Going forward there are many opportunities for partnerships that could enhance the above endeavours. I’m thinking particularly of grassroots community projects that are gaining momentum all over the world, both in rural and urban contexts. In these settings, youth and junior youth engage in community-building and development that is self-driven. There are examples of groups all over South Africa, for example, but also in Europe, where I currently consult. In Vienna, for instance, there is a group that has formed around a district with a great number of refugees. Youth from various ethnic and religious backgrounds get together to create bonds of friendship, engage in sports, arts and the study of meaningful, empowering texts. They also introduce a spiritual dimension, which is powerful and empowering as it transcends sectarian and gender divides and focuses on what people have in common, namely the desire to lead good lives and to serve their fellow humans. I think these sites of experimentation are rife with opportunity and should be exploited together with the more formal work that is done in academia and through the United Nations.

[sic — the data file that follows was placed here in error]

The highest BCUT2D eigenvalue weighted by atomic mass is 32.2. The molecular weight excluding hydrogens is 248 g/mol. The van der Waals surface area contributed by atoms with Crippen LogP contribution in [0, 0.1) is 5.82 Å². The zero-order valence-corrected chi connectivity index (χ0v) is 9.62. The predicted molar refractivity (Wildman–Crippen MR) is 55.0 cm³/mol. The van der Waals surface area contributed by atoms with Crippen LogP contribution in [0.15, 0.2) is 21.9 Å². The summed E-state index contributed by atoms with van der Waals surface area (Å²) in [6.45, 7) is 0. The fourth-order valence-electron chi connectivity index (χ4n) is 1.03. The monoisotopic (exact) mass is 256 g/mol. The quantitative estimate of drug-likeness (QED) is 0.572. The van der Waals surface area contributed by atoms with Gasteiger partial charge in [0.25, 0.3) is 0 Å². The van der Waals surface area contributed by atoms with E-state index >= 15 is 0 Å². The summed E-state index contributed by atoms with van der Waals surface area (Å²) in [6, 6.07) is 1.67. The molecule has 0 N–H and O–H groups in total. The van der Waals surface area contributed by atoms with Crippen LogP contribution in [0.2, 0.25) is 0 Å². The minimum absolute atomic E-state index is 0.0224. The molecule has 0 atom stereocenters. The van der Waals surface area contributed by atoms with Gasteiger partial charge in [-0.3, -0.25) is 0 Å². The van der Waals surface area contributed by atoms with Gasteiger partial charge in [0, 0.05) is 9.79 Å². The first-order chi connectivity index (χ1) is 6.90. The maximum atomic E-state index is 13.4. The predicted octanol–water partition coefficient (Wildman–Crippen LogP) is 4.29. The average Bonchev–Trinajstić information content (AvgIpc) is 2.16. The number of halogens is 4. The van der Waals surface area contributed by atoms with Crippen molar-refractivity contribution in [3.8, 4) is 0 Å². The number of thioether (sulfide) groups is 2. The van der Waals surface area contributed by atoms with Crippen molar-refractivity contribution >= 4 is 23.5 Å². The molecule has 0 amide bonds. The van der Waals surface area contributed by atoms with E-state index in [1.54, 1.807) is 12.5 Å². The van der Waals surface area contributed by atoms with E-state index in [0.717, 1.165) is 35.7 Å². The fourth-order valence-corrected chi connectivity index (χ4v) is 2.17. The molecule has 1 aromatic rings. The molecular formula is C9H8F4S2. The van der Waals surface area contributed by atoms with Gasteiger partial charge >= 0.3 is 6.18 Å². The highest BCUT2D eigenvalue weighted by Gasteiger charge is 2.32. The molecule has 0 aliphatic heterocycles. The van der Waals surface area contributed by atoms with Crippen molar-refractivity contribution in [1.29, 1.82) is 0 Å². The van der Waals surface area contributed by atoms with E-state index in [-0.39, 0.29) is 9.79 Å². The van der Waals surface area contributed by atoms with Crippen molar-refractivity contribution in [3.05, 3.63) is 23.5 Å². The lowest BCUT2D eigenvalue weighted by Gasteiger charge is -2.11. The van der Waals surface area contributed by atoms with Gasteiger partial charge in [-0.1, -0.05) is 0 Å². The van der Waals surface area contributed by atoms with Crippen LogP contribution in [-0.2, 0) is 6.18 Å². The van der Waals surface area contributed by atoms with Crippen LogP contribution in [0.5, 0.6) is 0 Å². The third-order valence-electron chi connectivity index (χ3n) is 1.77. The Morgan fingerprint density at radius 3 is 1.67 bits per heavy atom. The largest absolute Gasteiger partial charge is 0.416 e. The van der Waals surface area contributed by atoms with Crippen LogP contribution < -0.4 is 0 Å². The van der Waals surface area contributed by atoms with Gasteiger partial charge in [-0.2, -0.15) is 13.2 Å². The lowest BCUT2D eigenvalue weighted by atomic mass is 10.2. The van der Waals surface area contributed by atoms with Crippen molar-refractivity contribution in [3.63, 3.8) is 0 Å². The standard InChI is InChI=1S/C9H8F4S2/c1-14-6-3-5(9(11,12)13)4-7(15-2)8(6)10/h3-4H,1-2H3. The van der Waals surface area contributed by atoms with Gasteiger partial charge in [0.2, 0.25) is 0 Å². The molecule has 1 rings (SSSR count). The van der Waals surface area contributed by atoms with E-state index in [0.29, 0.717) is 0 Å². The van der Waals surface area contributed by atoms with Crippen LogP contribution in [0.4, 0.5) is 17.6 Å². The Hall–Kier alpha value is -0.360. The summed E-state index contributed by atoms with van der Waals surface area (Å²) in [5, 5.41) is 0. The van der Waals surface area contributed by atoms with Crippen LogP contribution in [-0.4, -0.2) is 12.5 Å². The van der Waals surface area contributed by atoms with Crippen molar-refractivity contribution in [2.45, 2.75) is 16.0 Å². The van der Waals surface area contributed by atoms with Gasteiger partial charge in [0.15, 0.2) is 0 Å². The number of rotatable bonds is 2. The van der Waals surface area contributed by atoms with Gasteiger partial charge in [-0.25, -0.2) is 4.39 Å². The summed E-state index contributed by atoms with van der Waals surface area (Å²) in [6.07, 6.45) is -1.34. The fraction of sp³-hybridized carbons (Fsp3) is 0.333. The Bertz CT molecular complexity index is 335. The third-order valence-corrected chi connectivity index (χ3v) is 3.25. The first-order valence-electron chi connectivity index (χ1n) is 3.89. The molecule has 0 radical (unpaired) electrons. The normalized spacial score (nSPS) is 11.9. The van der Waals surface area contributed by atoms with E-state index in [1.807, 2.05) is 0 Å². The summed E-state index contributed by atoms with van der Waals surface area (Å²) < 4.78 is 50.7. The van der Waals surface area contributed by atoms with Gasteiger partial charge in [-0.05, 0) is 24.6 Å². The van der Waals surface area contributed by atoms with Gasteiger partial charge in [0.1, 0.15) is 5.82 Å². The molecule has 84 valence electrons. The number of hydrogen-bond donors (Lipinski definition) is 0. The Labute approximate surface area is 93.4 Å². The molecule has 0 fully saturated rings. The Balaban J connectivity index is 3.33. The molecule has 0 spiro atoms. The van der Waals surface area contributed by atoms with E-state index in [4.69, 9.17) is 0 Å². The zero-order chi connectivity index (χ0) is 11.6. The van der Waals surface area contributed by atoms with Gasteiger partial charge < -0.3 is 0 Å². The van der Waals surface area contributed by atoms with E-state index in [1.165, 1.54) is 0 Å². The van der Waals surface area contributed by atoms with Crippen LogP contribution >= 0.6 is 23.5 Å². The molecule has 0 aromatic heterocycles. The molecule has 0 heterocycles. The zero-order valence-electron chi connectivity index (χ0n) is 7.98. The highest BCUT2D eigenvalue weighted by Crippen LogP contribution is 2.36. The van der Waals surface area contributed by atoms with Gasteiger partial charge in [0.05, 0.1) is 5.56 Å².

LeylaDr. Leyla Tavernaro-Haidarian is a senior research fellow at the University of Johannesburg and a consultant for UNSSC, where she is a faculty member of the Leadership, Women and the UN program. Her areas of expertise include media, communication, leadership, ethics, education, development and governance. Leyla regularly lectures and keynotes at international fora such as TEDx, The US State Department, NATO Building Integrity and the UNSSC/University of Stellenbosch Business School MBA program in Managing International Organizations and continues to produce television content for Persian Baha’i media services. She serves on the editorial board of an international communication journal and is a member of the South African Communication Association as well as the Young Academy of Science. Leyla is also a South African Women in Science Awards nominee.  Social Media handles: @/lavidaleyla